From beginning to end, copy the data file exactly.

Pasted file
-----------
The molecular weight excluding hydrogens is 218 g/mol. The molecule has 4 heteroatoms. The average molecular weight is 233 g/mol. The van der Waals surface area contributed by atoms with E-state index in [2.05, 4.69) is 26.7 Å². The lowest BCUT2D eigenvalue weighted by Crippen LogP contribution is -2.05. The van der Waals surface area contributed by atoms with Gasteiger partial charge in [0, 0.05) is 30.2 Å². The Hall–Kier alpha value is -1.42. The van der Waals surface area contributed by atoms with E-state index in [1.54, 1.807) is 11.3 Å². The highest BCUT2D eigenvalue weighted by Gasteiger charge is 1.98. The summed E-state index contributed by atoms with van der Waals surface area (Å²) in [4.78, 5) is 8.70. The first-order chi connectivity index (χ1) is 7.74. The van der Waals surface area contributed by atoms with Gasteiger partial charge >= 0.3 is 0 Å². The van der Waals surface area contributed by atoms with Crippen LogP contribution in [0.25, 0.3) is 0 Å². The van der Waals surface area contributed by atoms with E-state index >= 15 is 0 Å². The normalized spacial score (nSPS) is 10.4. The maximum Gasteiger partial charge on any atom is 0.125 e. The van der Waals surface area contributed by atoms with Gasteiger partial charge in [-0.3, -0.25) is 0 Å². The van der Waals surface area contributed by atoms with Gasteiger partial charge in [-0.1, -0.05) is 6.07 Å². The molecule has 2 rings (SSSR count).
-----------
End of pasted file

The molecular weight excluding hydrogens is 218 g/mol. The molecule has 4 heteroatoms. The average molecular weight is 233 g/mol. The van der Waals surface area contributed by atoms with E-state index in [2.05, 4.69) is 26.7 Å². The lowest BCUT2D eigenvalue weighted by Crippen LogP contribution is -2.05. The van der Waals surface area contributed by atoms with Gasteiger partial charge in [0, 0.05) is 30.2 Å². The Hall–Kier alpha value is -1.42. The van der Waals surface area contributed by atoms with E-state index in [1.54, 1.807) is 11.3 Å². The highest BCUT2D eigenvalue weighted by Gasteiger charge is 1.98. The summed E-state index contributed by atoms with van der Waals surface area (Å²) in [4.78, 5) is 8.70. The first-order chi connectivity index (χ1) is 7.74. The van der Waals surface area contributed by atoms with Gasteiger partial charge >= 0.3 is 0 Å². The van der Waals surface area contributed by atoms with Crippen LogP contribution in [0.25, 0.3) is 0 Å². The van der Waals surface area contributed by atoms with E-state index >= 15 is 0 Å². The normalized spacial score (nSPS) is 10.4. The maximum Gasteiger partial charge on any atom is 0.125 e. The van der Waals surface area contributed by atoms with Gasteiger partial charge in [-0.3, -0.25) is 0 Å². The van der Waals surface area contributed by atoms with Gasteiger partial charge in [-0.1, -0.05) is 6.07 Å². The molecule has 2 rings (SSSR count).